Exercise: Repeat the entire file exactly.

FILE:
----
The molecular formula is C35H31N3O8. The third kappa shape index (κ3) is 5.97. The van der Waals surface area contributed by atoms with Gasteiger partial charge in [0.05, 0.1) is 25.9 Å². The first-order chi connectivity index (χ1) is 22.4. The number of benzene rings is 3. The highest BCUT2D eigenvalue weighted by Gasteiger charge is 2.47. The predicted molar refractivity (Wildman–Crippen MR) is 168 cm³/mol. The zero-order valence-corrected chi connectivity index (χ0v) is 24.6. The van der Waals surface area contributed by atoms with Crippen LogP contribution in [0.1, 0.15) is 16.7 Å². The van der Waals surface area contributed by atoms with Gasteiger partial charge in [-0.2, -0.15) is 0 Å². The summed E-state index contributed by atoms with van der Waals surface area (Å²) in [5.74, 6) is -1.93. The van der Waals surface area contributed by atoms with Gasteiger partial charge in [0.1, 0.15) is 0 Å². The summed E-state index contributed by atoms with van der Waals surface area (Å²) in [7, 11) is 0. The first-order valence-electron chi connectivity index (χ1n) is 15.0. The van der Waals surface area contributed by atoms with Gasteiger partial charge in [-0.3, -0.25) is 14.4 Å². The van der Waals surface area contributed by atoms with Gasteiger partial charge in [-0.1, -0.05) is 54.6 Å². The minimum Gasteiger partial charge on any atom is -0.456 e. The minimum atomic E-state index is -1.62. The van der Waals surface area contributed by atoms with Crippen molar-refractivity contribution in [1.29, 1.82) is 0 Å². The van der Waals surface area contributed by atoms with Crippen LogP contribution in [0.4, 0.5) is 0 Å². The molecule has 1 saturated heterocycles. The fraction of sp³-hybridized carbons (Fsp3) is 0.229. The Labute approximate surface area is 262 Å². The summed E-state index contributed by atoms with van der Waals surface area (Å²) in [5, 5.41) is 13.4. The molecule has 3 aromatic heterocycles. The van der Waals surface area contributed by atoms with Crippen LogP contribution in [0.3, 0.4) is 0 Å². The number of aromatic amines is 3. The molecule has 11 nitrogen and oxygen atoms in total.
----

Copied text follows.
The molecular formula is C35H31N3O8. The third kappa shape index (κ3) is 5.97. The van der Waals surface area contributed by atoms with Gasteiger partial charge in [0.05, 0.1) is 25.9 Å². The first-order chi connectivity index (χ1) is 22.4. The number of benzene rings is 3. The highest BCUT2D eigenvalue weighted by Gasteiger charge is 2.47. The predicted molar refractivity (Wildman–Crippen MR) is 168 cm³/mol. The zero-order valence-corrected chi connectivity index (χ0v) is 24.6. The van der Waals surface area contributed by atoms with Crippen LogP contribution in [0.1, 0.15) is 16.7 Å². The van der Waals surface area contributed by atoms with Gasteiger partial charge in [-0.2, -0.15) is 0 Å². The summed E-state index contributed by atoms with van der Waals surface area (Å²) in [5.74, 6) is -1.93. The van der Waals surface area contributed by atoms with Gasteiger partial charge in [0.1, 0.15) is 0 Å². The summed E-state index contributed by atoms with van der Waals surface area (Å²) in [7, 11) is 0. The first-order valence-electron chi connectivity index (χ1n) is 15.0. The van der Waals surface area contributed by atoms with Gasteiger partial charge in [-0.3, -0.25) is 14.4 Å². The van der Waals surface area contributed by atoms with Gasteiger partial charge in [-0.1, -0.05) is 54.6 Å². The minimum Gasteiger partial charge on any atom is -0.456 e. The minimum atomic E-state index is -1.62. The van der Waals surface area contributed by atoms with Crippen molar-refractivity contribution in [1.29, 1.82) is 0 Å². The van der Waals surface area contributed by atoms with Crippen LogP contribution in [0.4, 0.5) is 0 Å². The molecule has 1 saturated heterocycles. The fraction of sp³-hybridized carbons (Fsp3) is 0.229. The Labute approximate surface area is 262 Å². The summed E-state index contributed by atoms with van der Waals surface area (Å²) in [5, 5.41) is 13.4. The molecule has 3 aromatic heterocycles. The van der Waals surface area contributed by atoms with Crippen LogP contribution in [0.3, 0.4) is 0 Å². The number of aromatic amines is 3. The molecule has 11 nitrogen and oxygen atoms in total.